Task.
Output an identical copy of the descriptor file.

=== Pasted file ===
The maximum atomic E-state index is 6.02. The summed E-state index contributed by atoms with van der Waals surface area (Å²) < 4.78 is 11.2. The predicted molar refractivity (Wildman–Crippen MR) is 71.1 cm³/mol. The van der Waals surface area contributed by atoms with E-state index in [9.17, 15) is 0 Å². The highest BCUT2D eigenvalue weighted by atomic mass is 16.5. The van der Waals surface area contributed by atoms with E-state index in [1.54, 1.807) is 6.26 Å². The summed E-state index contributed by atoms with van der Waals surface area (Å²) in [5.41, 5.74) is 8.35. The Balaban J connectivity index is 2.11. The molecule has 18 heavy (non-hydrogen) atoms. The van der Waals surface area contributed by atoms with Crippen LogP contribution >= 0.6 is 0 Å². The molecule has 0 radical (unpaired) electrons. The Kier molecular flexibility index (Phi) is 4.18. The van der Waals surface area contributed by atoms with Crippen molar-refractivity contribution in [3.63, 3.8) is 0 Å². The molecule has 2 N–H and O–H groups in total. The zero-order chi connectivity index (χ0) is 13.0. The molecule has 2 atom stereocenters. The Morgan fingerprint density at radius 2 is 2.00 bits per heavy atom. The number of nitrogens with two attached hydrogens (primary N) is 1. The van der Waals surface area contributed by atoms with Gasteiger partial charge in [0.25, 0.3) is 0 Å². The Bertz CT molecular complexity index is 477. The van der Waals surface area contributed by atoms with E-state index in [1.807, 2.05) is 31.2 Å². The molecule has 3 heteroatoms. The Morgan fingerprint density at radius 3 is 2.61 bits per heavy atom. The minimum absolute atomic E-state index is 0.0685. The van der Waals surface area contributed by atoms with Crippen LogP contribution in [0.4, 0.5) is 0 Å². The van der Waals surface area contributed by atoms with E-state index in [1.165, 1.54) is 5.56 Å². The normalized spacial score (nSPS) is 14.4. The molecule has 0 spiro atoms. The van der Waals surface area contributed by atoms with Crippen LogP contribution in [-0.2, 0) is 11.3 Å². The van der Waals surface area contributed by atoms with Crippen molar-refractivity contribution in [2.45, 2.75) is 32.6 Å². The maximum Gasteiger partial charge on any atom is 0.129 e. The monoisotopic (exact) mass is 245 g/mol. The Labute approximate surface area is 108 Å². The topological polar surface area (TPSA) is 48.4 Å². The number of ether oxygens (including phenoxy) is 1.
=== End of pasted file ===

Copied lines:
The maximum atomic E-state index is 6.02. The summed E-state index contributed by atoms with van der Waals surface area (Å²) < 4.78 is 11.2. The predicted molar refractivity (Wildman–Crippen MR) is 71.1 cm³/mol. The van der Waals surface area contributed by atoms with E-state index in [9.17, 15) is 0 Å². The highest BCUT2D eigenvalue weighted by atomic mass is 16.5. The van der Waals surface area contributed by atoms with E-state index in [1.54, 1.807) is 6.26 Å². The summed E-state index contributed by atoms with van der Waals surface area (Å²) in [5.41, 5.74) is 8.35. The Balaban J connectivity index is 2.11. The molecule has 18 heavy (non-hydrogen) atoms. The van der Waals surface area contributed by atoms with Crippen LogP contribution >= 0.6 is 0 Å². The molecule has 0 radical (unpaired) electrons. The Kier molecular flexibility index (Phi) is 4.18. The van der Waals surface area contributed by atoms with Crippen molar-refractivity contribution in [3.63, 3.8) is 0 Å². The molecule has 2 N–H and O–H groups in total. The zero-order chi connectivity index (χ0) is 13.0. The molecule has 2 atom stereocenters. The Morgan fingerprint density at radius 2 is 2.00 bits per heavy atom. The number of nitrogens with two attached hydrogens (primary N) is 1. The van der Waals surface area contributed by atoms with Gasteiger partial charge in [0.25, 0.3) is 0 Å². The Bertz CT molecular complexity index is 477. The van der Waals surface area contributed by atoms with E-state index in [1.807, 2.05) is 31.2 Å². The molecule has 3 heteroatoms. The Morgan fingerprint density at radius 3 is 2.61 bits per heavy atom. The minimum absolute atomic E-state index is 0.0685. The van der Waals surface area contributed by atoms with Crippen LogP contribution in [0.4, 0.5) is 0 Å². The van der Waals surface area contributed by atoms with E-state index in [1.165, 1.54) is 5.56 Å². The normalized spacial score (nSPS) is 14.4. The molecule has 0 spiro atoms. The van der Waals surface area contributed by atoms with Crippen LogP contribution in [-0.2, 0) is 11.3 Å². The van der Waals surface area contributed by atoms with Crippen molar-refractivity contribution in [2.45, 2.75) is 32.6 Å². The maximum Gasteiger partial charge on any atom is 0.129 e. The monoisotopic (exact) mass is 245 g/mol. The Labute approximate surface area is 108 Å². The topological polar surface area (TPSA) is 48.4 Å². The number of ether oxygens (including phenoxy) is 1.